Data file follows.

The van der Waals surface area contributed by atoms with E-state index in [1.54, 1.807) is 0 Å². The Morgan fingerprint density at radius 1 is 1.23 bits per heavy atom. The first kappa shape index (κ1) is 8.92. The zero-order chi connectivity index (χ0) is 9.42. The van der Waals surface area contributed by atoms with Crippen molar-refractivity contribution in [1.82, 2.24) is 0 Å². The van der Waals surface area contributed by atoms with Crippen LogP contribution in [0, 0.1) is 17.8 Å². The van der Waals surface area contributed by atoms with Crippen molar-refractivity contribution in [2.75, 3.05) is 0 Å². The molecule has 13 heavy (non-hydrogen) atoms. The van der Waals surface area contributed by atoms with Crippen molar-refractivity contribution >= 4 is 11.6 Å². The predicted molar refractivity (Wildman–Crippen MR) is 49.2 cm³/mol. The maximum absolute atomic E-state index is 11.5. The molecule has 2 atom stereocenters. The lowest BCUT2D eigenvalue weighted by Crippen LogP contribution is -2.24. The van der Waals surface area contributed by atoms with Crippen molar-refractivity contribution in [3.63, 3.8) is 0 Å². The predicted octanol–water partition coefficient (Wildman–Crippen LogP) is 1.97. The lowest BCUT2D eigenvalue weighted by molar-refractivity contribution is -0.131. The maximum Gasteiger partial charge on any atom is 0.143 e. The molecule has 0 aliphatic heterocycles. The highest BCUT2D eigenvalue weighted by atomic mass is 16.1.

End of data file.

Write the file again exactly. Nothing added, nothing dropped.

The van der Waals surface area contributed by atoms with E-state index in [1.54, 1.807) is 0 Å². The Morgan fingerprint density at radius 1 is 1.23 bits per heavy atom. The first kappa shape index (κ1) is 8.92. The zero-order chi connectivity index (χ0) is 9.42. The van der Waals surface area contributed by atoms with Crippen molar-refractivity contribution in [1.82, 2.24) is 0 Å². The van der Waals surface area contributed by atoms with Crippen LogP contribution in [0, 0.1) is 17.8 Å². The van der Waals surface area contributed by atoms with Crippen molar-refractivity contribution in [2.75, 3.05) is 0 Å². The molecule has 13 heavy (non-hydrogen) atoms. The van der Waals surface area contributed by atoms with Crippen molar-refractivity contribution >= 4 is 11.6 Å². The predicted molar refractivity (Wildman–Crippen MR) is 49.2 cm³/mol. The maximum absolute atomic E-state index is 11.5. The molecule has 2 atom stereocenters. The lowest BCUT2D eigenvalue weighted by Crippen LogP contribution is -2.24. The van der Waals surface area contributed by atoms with Crippen molar-refractivity contribution in [3.63, 3.8) is 0 Å². The predicted octanol–water partition coefficient (Wildman–Crippen LogP) is 1.97. The lowest BCUT2D eigenvalue weighted by molar-refractivity contribution is -0.131. The maximum Gasteiger partial charge on any atom is 0.143 e. The molecule has 0 aliphatic heterocycles. The highest BCUT2D eigenvalue weighted by atomic mass is 16.1.